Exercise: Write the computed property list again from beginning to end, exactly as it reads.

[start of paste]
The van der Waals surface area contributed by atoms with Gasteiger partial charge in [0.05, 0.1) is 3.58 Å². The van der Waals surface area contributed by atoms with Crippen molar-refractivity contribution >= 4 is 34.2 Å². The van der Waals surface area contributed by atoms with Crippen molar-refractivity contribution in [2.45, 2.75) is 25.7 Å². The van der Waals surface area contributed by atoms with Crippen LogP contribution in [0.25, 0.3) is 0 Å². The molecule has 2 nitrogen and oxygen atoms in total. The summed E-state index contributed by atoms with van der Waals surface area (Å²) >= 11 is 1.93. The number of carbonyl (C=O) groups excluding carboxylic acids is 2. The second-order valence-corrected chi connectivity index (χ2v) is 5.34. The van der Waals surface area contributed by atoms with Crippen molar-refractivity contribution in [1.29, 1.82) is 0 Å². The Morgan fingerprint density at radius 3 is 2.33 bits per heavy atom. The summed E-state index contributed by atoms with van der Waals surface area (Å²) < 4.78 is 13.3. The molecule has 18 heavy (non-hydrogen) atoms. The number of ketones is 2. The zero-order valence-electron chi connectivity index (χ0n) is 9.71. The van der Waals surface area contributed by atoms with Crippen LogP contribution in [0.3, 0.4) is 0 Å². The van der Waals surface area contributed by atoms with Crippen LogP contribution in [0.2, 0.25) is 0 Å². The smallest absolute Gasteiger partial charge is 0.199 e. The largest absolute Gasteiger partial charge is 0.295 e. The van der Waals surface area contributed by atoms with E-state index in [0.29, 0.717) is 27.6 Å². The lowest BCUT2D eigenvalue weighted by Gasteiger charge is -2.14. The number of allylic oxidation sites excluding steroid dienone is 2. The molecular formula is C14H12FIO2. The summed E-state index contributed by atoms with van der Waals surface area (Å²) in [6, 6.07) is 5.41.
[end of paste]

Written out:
The van der Waals surface area contributed by atoms with Gasteiger partial charge in [0.05, 0.1) is 3.58 Å². The van der Waals surface area contributed by atoms with Crippen molar-refractivity contribution >= 4 is 34.2 Å². The van der Waals surface area contributed by atoms with Crippen molar-refractivity contribution in [2.45, 2.75) is 25.7 Å². The van der Waals surface area contributed by atoms with Crippen LogP contribution in [0.25, 0.3) is 0 Å². The molecule has 2 nitrogen and oxygen atoms in total. The summed E-state index contributed by atoms with van der Waals surface area (Å²) >= 11 is 1.93. The number of carbonyl (C=O) groups excluding carboxylic acids is 2. The second-order valence-corrected chi connectivity index (χ2v) is 5.34. The van der Waals surface area contributed by atoms with Crippen molar-refractivity contribution in [1.29, 1.82) is 0 Å². The Morgan fingerprint density at radius 3 is 2.33 bits per heavy atom. The summed E-state index contributed by atoms with van der Waals surface area (Å²) < 4.78 is 13.3. The molecule has 18 heavy (non-hydrogen) atoms. The number of ketones is 2. The zero-order valence-electron chi connectivity index (χ0n) is 9.71. The van der Waals surface area contributed by atoms with Crippen LogP contribution in [0.3, 0.4) is 0 Å². The van der Waals surface area contributed by atoms with Crippen LogP contribution in [0.2, 0.25) is 0 Å². The smallest absolute Gasteiger partial charge is 0.199 e. The largest absolute Gasteiger partial charge is 0.295 e. The van der Waals surface area contributed by atoms with E-state index in [0.29, 0.717) is 27.6 Å². The lowest BCUT2D eigenvalue weighted by Gasteiger charge is -2.14. The number of allylic oxidation sites excluding steroid dienone is 2. The molecular formula is C14H12FIO2. The summed E-state index contributed by atoms with van der Waals surface area (Å²) in [6, 6.07) is 5.41.